WASHINGTON — The State Department’s acting watchdog has resigned his post less than three months after replacing the previous inspector general, whom President Trump fired in May, the department said Wednesday.
The departure of Stephen J. Akard came as Congress continued to look into the firing of his predecessor, Steve A. Linick, who was pursuing investigations into Secretary of State Mike Pompeo. Three congressional committees issued subpoenas this week to top aides of Mr. Pompeo.
Mr. Linick had opened investigations into Mr. Pompeo’s potential misuse of department resources and his effort to push arms sales to Saudi Arabia and the United Arab Emirates.
The department gave no explanation for the departure of Mr. Akard, an ally of Vice President Mike Pence.
“Ambassador Stephen J. Akard, the State Department’s acting inspector general and the director of the Office of Foreign Missions, has announced he is returning to the private sector after years of public service,” the department said in a statement. “We appreciate his dedication to the department and to our country. The deputy inspector general, Diana R. Shaw, will become the new acting inspector general.”
Mr. Akard previously worked as the head of the Indiana Economic Development Corporation, when Mr. Pence was governor of the state.
Mr. Akard had told officials at the State Department that he would recuse himself from the ongoing inquiry into Mr. Pompeo and his wife’s potential misuse of government resources.
In addition to serving as the State Department’s acting watchdog, Mr. Akard was also the agency’s head of the Office of Foreign Missions, an arrangement that was a clear conflict of interest and widely criticized by Democratic lawmakers.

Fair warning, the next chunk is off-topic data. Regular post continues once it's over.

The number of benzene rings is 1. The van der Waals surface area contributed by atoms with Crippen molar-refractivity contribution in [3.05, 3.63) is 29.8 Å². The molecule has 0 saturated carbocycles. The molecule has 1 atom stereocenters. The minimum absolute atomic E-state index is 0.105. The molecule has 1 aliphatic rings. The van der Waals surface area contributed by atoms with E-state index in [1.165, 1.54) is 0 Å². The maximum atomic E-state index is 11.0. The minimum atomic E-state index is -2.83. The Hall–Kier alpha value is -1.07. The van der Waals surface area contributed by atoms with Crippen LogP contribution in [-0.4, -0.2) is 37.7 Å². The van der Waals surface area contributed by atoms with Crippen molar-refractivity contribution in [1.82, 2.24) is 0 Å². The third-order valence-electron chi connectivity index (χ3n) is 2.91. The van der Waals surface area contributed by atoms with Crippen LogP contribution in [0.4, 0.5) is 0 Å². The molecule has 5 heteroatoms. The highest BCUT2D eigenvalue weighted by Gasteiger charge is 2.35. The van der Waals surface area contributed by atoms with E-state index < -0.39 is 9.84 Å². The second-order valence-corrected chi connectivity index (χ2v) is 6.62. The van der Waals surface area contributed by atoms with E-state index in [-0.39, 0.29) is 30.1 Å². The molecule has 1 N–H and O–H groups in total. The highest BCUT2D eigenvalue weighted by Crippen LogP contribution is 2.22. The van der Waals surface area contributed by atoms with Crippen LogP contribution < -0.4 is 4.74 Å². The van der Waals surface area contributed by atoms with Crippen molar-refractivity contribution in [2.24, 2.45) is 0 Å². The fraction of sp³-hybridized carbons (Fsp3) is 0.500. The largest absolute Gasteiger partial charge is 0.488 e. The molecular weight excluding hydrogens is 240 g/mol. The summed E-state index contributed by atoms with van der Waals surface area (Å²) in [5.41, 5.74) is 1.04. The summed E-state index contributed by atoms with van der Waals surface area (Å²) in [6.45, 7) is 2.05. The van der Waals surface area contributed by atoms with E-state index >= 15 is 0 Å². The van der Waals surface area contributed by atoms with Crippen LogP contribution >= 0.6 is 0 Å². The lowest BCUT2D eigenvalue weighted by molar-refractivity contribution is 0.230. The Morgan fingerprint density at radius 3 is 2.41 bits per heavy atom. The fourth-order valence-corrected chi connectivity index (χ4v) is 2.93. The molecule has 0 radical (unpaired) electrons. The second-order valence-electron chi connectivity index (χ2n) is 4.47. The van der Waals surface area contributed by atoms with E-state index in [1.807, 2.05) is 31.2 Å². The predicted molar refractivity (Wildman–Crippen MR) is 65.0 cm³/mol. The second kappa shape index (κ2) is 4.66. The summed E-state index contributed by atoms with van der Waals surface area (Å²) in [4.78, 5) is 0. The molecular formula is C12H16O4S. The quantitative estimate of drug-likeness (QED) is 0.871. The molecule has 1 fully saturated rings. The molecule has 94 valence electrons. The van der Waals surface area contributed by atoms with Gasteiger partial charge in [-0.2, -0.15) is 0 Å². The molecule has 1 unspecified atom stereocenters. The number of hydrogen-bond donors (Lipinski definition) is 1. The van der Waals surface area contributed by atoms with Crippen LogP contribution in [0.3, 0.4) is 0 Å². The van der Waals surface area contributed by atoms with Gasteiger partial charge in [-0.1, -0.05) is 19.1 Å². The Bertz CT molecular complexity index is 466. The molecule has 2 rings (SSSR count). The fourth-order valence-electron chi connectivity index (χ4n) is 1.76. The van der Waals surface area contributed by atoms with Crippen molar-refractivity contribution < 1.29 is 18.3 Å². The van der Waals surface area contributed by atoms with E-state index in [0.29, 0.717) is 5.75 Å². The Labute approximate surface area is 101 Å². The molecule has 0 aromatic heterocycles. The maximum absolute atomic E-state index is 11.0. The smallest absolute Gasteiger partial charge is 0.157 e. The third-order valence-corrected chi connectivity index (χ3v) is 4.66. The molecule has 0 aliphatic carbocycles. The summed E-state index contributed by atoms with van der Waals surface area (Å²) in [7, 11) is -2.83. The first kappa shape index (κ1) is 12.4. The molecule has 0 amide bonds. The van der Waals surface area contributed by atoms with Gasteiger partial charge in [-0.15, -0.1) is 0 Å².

Mr. Akard took over the acting inspector general role after Mr. Linick was fired by Mr. Trump at the private urging of Mr. Pompeo.
The events surrounding Mr. Linick’s firing have come under intense scrutiny.
Three congressional committees are investigating Mr. Pompeo’s role. On Monday, House lawmakers subpoenaed four State Department officials staff to further their investigation. Two of the aides, Brian Bulatao and Toni Porter, are longtime close friends of Mr. Pompeo and his wife, Susan. They were appointed to senior roles by Mr. Pompeo at both the State Department and the C.I.A., where Mr. Pompeo served as director for one year.
Critics say Mr. Pompeo urged Mr. Trump to fire Mr. Linick out of retribution and to evade accountability.
Mr. Pompeo has admitted he knew about at least one of Mr. Linick’s investigation, an almost completed inquiry into whether Mr. Pompeo acted unlawfully in bypassing Congress to push through $8.1 billion of arms sales last year to Saudi Arabia and the United Arab Emirates.
Mr. Pompeo has dismissed allegations at the center of the inquiry into his potential abuse of government resources and taxpayer funds, which include a possible misuse of Ms. Porter’s time to perform personal and political tasks for him and his wife.
Senator Bob Menendez of New Jersey, the lead Democrat on the Senate Foreign Relations Committee, expressed concern upon hearing of Mr. Akard’s resignation.
“Independent, experienced inspectors general are paramount to effective oversight,” Mr. Menendez said in a statement. “I do not believe he was the right choice to lead the office, but I am concerned that his sudden resignation leaves another opportunity for the Trump administration to try to weaken oversight and accountability.”
Edward Wong contributed reporting.
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